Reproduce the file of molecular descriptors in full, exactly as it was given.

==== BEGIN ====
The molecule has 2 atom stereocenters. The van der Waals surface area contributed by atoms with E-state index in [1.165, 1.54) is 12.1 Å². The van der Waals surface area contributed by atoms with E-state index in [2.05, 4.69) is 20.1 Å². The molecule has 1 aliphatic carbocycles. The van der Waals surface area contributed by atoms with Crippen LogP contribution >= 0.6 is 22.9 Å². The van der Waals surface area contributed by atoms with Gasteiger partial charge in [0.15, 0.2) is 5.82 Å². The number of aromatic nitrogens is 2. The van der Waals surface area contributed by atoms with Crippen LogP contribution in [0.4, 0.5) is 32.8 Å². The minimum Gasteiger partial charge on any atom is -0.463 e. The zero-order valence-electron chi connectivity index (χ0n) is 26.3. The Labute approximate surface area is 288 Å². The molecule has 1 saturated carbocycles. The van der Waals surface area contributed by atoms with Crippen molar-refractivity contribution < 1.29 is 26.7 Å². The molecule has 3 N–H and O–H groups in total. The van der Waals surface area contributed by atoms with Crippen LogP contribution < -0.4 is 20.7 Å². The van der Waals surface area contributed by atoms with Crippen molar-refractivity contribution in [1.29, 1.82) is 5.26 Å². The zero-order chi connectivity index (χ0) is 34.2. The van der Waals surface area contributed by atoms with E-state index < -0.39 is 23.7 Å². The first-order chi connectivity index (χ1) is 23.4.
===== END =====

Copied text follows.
The molecule has 2 atom stereocenters. The van der Waals surface area contributed by atoms with E-state index in [1.165, 1.54) is 12.1 Å². The van der Waals surface area contributed by atoms with E-state index in [2.05, 4.69) is 20.1 Å². The molecule has 1 aliphatic carbocycles. The van der Waals surface area contributed by atoms with Crippen LogP contribution >= 0.6 is 22.9 Å². The van der Waals surface area contributed by atoms with Gasteiger partial charge in [0.15, 0.2) is 5.82 Å². The number of aromatic nitrogens is 2. The van der Waals surface area contributed by atoms with Crippen LogP contribution in [0.4, 0.5) is 32.8 Å². The minimum Gasteiger partial charge on any atom is -0.463 e. The zero-order valence-electron chi connectivity index (χ0n) is 26.3. The Labute approximate surface area is 288 Å². The molecule has 1 saturated carbocycles. The van der Waals surface area contributed by atoms with Crippen molar-refractivity contribution < 1.29 is 26.7 Å². The molecule has 3 N–H and O–H groups in total. The van der Waals surface area contributed by atoms with Crippen LogP contribution < -0.4 is 20.7 Å². The van der Waals surface area contributed by atoms with Crippen molar-refractivity contribution in [1.29, 1.82) is 5.26 Å². The zero-order chi connectivity index (χ0) is 34.2. The van der Waals surface area contributed by atoms with E-state index < -0.39 is 23.7 Å². The first-order chi connectivity index (χ1) is 23.4.